Gazprom resumes construction of second line of Turkish Stream pipeline – Serbia potential market on the route
Russia's state-run giant Gazprom has resumed the laying of the second line of the Turkish Stream gas pipeline on Tuesday, June 26, 2018. Earlier, Deputy Chairman of Gazprom, Vitaly Markelov, said that the company was negotiating the route of the second line of the Turkish Stream in Turkey. Deputy CEO of Gazprom, Alexander Medvedev, said that in the very near future the company will definitively determine the route of the second line of the Turkish Stream. According to him, now two main options are being discussed in accordance with the procedures in the European Union and the European Commission. As potential markets, he named Greece, Italy, Bulgaria, Serbia and Hungary.
Construction of Belgrade subway to start in 2020 – Phase one worth EUR 1.3 billion
The Belgrade subway is to be built in phases, and the beginning of the construction of the first line is planned for 2020. This is specified by the General Regulation Plan of Belgrade railway systems, adopted by a majority vote on June 26, at a session of the City Assembly, Beoinfo reports.
Serbia could become regional hub for Iranian businesses
Serbia could become a regional hub for Iranian corporate presence in the Western Balkans, Serbian Deputy PM and Minister of Trade, Tourism and Telecommunications Rasim Ljajic said. At the opening of the Serbia-Iran Business Forum, he said an initiative had been launched for the two countries to sign a free trade agreement.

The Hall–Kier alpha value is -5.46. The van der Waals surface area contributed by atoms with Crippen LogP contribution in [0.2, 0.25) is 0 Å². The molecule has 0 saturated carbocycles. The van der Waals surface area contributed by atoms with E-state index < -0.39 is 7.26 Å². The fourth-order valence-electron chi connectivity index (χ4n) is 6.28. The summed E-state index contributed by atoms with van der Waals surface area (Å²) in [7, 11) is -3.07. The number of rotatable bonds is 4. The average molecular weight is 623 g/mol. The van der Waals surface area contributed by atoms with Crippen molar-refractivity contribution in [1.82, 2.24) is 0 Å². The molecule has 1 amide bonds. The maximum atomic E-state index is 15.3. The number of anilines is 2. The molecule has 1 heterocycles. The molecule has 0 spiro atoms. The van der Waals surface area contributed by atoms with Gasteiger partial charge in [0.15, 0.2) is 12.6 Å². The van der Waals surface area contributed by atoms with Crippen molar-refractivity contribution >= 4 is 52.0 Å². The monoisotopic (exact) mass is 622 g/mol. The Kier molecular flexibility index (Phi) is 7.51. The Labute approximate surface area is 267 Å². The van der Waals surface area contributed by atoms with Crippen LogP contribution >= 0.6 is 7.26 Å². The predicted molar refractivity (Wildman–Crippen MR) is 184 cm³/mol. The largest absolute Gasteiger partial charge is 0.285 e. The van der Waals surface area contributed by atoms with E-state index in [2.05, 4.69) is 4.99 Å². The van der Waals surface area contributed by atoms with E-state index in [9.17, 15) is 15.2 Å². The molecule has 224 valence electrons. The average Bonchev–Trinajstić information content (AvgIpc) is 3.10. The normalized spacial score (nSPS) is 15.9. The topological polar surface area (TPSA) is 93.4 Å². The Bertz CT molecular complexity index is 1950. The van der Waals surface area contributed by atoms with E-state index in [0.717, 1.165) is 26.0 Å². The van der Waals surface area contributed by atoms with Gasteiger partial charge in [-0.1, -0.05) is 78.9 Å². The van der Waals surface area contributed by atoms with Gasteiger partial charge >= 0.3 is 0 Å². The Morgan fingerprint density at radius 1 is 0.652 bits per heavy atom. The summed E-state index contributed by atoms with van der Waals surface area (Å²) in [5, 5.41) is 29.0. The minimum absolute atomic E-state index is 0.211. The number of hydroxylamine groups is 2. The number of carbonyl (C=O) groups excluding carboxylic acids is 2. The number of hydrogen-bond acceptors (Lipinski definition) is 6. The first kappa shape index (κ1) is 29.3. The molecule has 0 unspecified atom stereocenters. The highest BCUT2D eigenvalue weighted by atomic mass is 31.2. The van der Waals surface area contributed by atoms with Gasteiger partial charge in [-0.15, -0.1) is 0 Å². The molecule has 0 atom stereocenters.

Ina to buy Eni's stake in gas fields in northern Adriatic
The Croatian oil company Ina has agreed the purchase of the Italian oil company Eni's stake in natural gas fields in the northern Adriatic, Ina said on Wednesday. The company said it would become the sole owner of Eni's local subsidiary Eni Croatia BV, and take over the management of the North Adriatic and Marica fields, upon approval of the move by market regulators.
Dow erases 285-point gain, stocks fall as tech and financials roll over, Europe finishes on a high, as oil climbs and trade concerns alleviate
Stocks closed lower on Wednesday, erasing sharp gains, as positive news on the trade front was not enough to fend off a decline in tech shares. The Dow Jones Industrial Average fell 162 points, with Intel among the worst-performing stocks in the index. The S&P 500 pulled back 0.9 percent as tech fell 1.5 percent. The Nasdaq composite dropped 1.5 percent, as Amazon and Alphabet declined 1.8 percent and 1.4 percent, respectively.
Energy stocks rose 1.3 percent as oil prices added to their strong gains from Tuesday. Crude rose 3.2 percent to $72.76 per barrel a day after the State Department ordered companies who import Iranian oil to reduce those imports to zero by November.
General Electric shares gained 1.6 percent after Oppenheimer upgraded the stock to perform from underperform, citing its debt-reduction plan.
European markets closed Wednesday's session in the black, as investors cheered on the rally in oil prices and trade news out of the U.S. that was less harsh than previously predicted. The pan-European Stoxx 600 rose 0.72 percent provisionally by the close, having reversed losses seen earlier. Almost all sectors ended in positive territory, with the exception of banks, which saw slight pressure.
Looking at individual companies, Imerys climbed 4 percent after Exane BNP Paribas upgraded its stock recommendation to "outperform." Rubis slumped towards the bottom of the index, closing down over 5 percent, after Berenberg cut its price target for the stock to 62 euros from 67 euros. Meantime, 1&1 Drillisch sank 9.1 percent after Commerzbank cut its rating on the stock to "hold" from "buy."